University of Alabama at Birmingham theater student was honored for her work by the Kennedy Center American College Theater Festival.A
Amanda Grace Waller, 22, was named a national finalist for the KCACTF’s Barbizon Award for Excellence in Lighting Design for the production “Much Ado About Nothing,” presented in fall 2021 by the College of Arts and Sciences’ Department of Theatre. Waller also received a special achievement award at the national level — given to just two students — for her work, as well as a cash award.
The KCACTF is a national theater program involving 18,000 students annually from colleges and universities across the country. Region IV of KCACTF is made up of 13 states in the Southeast. There are eight regions across the country.
Students compete at the regional KCACTF level, and winners selected there compete in the national festival. Waller was one of a group of eight regional winners from around the country.
Waller graduated in April with a Bachelor of Arts degree in theater with a concentration in design and technology and a minor in art history. She graduated magna cum laude with high distinguished honors from the department and the Honors College, where she was part of the personalized pathway program.
The national festival was virtual, which ended up being a positive for Waller as she was busy working as stage manager for Theatre UAB’s spring production of “Spongebob the Musical.”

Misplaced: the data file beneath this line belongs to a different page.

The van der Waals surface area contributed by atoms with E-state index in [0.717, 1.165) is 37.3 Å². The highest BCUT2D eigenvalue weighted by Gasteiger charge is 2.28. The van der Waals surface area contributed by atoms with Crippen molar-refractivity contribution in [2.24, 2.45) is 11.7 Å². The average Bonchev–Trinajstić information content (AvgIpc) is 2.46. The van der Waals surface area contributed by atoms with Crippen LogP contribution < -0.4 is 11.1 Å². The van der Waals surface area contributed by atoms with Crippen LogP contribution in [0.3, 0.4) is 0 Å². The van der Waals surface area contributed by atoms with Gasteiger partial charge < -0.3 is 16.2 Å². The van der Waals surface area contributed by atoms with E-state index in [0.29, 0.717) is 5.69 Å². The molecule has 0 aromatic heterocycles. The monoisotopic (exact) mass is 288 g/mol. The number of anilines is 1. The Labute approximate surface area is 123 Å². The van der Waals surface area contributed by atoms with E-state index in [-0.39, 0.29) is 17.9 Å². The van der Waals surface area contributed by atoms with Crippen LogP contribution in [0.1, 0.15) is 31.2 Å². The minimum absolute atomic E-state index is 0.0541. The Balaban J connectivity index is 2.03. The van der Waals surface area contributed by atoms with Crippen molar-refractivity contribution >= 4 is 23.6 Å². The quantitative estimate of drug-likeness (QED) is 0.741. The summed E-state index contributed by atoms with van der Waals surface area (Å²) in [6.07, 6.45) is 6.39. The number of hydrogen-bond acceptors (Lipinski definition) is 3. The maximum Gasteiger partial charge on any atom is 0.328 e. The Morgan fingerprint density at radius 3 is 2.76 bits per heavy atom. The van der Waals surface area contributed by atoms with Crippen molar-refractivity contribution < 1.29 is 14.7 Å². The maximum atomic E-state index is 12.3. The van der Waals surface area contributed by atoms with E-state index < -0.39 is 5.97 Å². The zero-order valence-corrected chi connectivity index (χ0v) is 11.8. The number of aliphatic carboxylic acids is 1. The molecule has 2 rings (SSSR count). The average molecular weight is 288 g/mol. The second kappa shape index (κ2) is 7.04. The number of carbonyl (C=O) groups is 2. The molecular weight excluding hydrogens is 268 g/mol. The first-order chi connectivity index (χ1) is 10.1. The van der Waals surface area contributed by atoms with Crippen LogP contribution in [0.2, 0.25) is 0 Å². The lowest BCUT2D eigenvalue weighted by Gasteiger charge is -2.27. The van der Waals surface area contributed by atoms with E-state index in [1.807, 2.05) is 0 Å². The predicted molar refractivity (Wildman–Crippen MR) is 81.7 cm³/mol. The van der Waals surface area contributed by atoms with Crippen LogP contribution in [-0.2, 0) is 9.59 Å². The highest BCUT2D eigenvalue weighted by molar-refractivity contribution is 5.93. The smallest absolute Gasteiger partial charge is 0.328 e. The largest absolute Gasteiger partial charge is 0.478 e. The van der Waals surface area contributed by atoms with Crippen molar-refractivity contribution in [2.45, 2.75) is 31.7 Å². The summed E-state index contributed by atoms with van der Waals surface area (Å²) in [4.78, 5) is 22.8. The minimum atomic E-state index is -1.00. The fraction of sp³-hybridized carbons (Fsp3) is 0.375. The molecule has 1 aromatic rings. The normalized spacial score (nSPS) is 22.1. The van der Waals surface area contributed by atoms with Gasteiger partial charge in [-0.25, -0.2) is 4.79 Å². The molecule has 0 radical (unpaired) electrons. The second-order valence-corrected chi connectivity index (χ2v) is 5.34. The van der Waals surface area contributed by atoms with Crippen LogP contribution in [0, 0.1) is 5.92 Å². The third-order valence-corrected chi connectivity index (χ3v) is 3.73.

“Much Ado About Nothing” was the first mainstage show she got to fully design because of COVID, Waller says. Go behind the scenes of the show with the College of Arts and Sciences. Waller worked as an assistant stage manager for the Theatre UAB production “The Glass Menagerie” in February 2020. She was also on the crew for “Disconnect.”
“Truthfully, with 'Much Ado' being the first big show I designed, I just wanted it to look good and to feel good about it when it opened,” Waller said.
Assistant Professor Jack Cannon was her first theater teacher at UAB, and he directed “Much Ado About Nothing.” With that show’s being her last project, “it just kind of felt like everything came full circle,” Waller said.
“Jack is a fantastic director to work with,” Waller said. “He gave me constructive criticism on what was working. Rather than saying ‘I don’t like this’ and not telling me why, he had a vocabulary. That was really helpful as a lighting designer. I also had a lot of good support from Professor Kelly Allison and David Page, master electrician.”
Waller, from Johns Creek, Georgia, is working this summer in lighting design, carpentry and more for summer productions at Shenandoah University’s Shenandoah Conservatory in Winchester, Virginia.
Her advice to younger students in theater is, if you are unsure what to do, try everything.
“Do everything, try everything out, apply for everything, but don’t overwhelm yourself,” Waller said. “Don’t say yes to something just because someone needs you to say yes. Say yes because you have the time and want to do it.”